DC residents oppose apartment construction behind Masonic Temple

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Rendering of the courtyard between the Masonic Temple and residential building. Photo courtesy of dc.urbanturf.com.
Rendering of the courtyard between the Masonic Temple and residential building. Photo courtesy of dc.urbanturf.com.

By: Davis Kennedy

The Dupont Advisory Neighborhood Commission recommended that the Historic Preservation Review Board approve construction of a 125-150 unit apartment building. Commissioner Nick DelleDonne was the single opponent. The apartments would be built at the corner of 15th and S streets behind the Masonic Temple with several modifications to the developer’s current plans. While the site was occupied by row houses 30 years ago, it is now largely a green field.

The review board is scheduled to consider the matter at its Nov. 29 meeting and the commission requested that the board reconsider any changes in plans.

As to zoning, the planned building is “by-right,” so approval can be giving without involving zoning authorities. The Masonic Temple complex, which includes the site of the proposed building, is a national monument. It is located within the 16th Street and the 14th Street Historic Districts. It includes a historic carriage house, which developers plan to use for apartments after they install windows. Architect Jeff Lockwood says it’s “to make it a livable space.”

Numerous members of the public criticized the project. They said 15th Street, opposed to 16th and 14th streets, is historically a townhouse residential area. 16th Street, they said, is made up largely of apartments while 14th Street is more commercial. When numerous speakers criticized the idea of an apartment building on the site, the standing room only at the commission meeting filled the room with cheers and applause.

DelleDonne said the residents fear the project will result in their “losing what makes their neighborhood such a desirable place to live.” A different group of opponents wanted the apartment building to be considerably higher and larger to help keep the area more affordable.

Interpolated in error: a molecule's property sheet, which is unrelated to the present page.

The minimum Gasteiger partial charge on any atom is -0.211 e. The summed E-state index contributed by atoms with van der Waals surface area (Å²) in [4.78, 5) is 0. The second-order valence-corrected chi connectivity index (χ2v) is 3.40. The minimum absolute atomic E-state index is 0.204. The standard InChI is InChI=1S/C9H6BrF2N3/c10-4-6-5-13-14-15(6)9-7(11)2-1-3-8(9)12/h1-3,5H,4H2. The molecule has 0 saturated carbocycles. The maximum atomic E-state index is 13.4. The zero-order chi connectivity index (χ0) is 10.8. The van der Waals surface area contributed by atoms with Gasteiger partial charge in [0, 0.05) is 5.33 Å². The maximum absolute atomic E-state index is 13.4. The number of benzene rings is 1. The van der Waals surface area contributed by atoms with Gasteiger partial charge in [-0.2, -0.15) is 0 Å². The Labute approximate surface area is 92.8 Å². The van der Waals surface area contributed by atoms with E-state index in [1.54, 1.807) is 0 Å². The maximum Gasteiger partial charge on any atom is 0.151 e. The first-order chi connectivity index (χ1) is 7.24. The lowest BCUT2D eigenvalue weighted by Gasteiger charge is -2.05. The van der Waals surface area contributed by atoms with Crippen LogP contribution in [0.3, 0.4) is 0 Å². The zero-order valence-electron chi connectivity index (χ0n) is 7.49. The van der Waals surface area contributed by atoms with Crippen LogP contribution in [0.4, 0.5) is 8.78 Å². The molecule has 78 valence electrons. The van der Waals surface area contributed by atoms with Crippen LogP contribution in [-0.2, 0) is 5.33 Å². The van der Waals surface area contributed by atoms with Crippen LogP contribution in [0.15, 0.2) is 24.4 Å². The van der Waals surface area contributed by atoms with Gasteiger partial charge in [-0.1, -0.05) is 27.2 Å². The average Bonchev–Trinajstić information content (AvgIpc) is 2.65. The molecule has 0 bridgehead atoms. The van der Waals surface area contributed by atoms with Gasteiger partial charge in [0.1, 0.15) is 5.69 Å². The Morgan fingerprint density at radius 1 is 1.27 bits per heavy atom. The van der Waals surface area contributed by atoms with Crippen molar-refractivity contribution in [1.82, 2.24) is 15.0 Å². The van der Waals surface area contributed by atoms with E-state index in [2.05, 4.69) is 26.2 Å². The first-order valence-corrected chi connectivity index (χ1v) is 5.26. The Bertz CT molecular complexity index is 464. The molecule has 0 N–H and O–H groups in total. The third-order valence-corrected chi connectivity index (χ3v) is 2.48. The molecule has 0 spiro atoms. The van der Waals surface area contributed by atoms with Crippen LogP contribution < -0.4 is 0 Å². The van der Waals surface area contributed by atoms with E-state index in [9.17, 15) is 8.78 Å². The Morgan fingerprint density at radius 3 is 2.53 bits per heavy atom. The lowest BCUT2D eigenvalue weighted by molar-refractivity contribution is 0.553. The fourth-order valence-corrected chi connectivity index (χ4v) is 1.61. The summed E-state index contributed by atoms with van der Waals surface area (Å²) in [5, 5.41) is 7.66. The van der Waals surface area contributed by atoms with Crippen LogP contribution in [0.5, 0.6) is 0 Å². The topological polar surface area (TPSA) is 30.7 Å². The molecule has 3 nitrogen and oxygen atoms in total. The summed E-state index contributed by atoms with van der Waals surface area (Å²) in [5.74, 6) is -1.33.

If that occurs, the building would have to go through a zoning review as it could not be built “as a matter of right.” Matt Johnson said many people “cannot afford to live in the neighborhood any longer.” He said there is a real need for more housing. “Building it taller would mean more units,” he added.

The Dupont Circle Conservancy was among the opponents. Richard Busch read its statement which opposed “the scale and the massing.” The conservancy says, “the massing and height are too large and we recommend that the building be reduced by two stories.”

A local resident pointed out that 14th and 16th streets are populated with tall buildings while “15th Street is row houses,” he was greeted by strong applause from the audience.

“I want less density,” he said. Another resident said he has “a problem with where the building is located. This is a national monument, which “is beautiful enough to deserve protection … You’re going to cover it up.”

Lockwood said developers plan to have a green roof atop the historic carriage house. “We’re making it a livable space.” He said the Historic Preservation Review Board wants the overall project to be compatible with the historic nature of the area, not necessarily a copy of the old architecture.

The main building will have a roof terrace with a pool, said Adam Peters, who represents the developer.

When a local resident whose home was damaged by nearby construction asked if the construction work would damage homes across the street from the development, Lockwood simply said, “We are not trail-blazing.”

Lockwood said that the two levels of basement apartments “would be affordable,” although Johnson said that these underground apartments would not receive sunlight.

Richard Ross, another neighbor, said he is worried about garbage and trash trucks blocking the street. Lockwood responded there will be a loading dock inside the building that will be used for daily trash and garbage pick up.

When a resident complained that the developer had not done a traffic study, Lockwood answered that a traffic study typically was not required for a “by-right” building. Were the building not “by-right” zoning authorities would consider traffic.

The commission’s motion mentioned that many residents feel that preserving the views of the Scottish Rite Temple “is more important than the preservation of the current carriage house,” a contributing historic structure. The motion was also critical of the nature of the proposed carriage house windows.

In addition, the motion called the project’s corner treatments of its street frontage and brick treatment “too complicated” and that the latter is “incompatible with existing historic structures.” It also requested “a more muted color tone” than is currently planned.

Should the building be built, DelleDonne said a bill before the City Council could grant it a tax abatement of about $22 million. Advisory Neighborhood Commissioner Mike Silverstein pointed out in an interview that the appropriateness of such a tax reduction is not within the purview of the Historic Preservation Review Board.